WikiLeaks' Iraq War Scoops
Some of these Pentagon papers are new, interesting—and make Iraqis and Iranians look worse than Americans.
Finally, the WikiLeaks documents offer abundant evidence that, while some American guards behaved horrendously toward Iraqi detainees at the Abu Ghraib prison, Iraqi police and soldiers have behaved much worse.
The documents reveal several instances of U.S. soldiers witnessing Iraqi abuses. In some cases, they tried to stop the abuse, to no avail. In one case, a soldier reported an incident to his superior, who wrote on the report, "No investigation required."
Last summer, just before he disseminated thousands of leaked documents on the Afghanistan war, Julian Assange, the founder of WikiLeaks, told Der Spiegel, "This is something that I find meaningful and satisfying. That is my temperament. … I enjoy helping people who are vulnerable. And I enjoy crushing bastards."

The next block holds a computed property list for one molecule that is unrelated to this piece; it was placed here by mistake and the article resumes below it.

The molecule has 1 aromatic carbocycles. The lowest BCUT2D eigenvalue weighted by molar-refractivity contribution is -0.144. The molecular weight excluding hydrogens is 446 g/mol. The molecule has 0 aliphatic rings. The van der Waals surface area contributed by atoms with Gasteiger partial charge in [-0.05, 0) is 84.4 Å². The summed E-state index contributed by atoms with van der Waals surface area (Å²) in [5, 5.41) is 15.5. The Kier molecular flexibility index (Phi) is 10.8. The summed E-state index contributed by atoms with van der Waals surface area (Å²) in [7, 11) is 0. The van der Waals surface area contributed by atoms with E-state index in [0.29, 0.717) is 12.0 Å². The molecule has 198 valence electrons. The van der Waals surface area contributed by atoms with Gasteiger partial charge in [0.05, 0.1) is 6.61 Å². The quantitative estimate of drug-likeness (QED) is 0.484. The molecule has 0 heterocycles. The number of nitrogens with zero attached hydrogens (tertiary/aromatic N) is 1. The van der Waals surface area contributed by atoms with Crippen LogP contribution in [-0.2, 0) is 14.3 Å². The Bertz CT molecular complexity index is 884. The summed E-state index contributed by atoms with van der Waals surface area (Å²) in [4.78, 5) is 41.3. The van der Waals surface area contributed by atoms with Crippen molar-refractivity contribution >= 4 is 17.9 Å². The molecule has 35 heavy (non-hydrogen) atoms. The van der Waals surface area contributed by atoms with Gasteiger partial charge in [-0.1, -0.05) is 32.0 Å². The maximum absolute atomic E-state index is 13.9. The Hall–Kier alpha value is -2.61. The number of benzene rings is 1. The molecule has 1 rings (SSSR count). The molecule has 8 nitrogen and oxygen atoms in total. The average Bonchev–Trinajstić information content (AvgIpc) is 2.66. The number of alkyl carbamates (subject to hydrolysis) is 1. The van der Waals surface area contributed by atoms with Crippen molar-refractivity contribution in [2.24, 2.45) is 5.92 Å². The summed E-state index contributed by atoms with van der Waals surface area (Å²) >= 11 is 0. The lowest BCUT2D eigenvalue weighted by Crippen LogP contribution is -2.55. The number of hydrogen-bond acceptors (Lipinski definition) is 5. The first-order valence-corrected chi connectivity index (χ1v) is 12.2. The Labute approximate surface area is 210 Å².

These new documents indicate, whether Assange realizes it or not, that not all the bastards are American.
Correction, Oct. 25, 2010: This article originally misstated the number of documents in the latest WikiLeaks release. (Return to the corrected sentence.)
Fred Kaplan is Slate's "War Stories" columnist and author of the book, The Insurgents: David Petraeus and the Plot to Change the American Way of War. He can be reached at email@example.com. Follow him on Twitter.
Photograph of WikiLeaks founder Julian Assange by Leon Neal/AFP/Getty Images.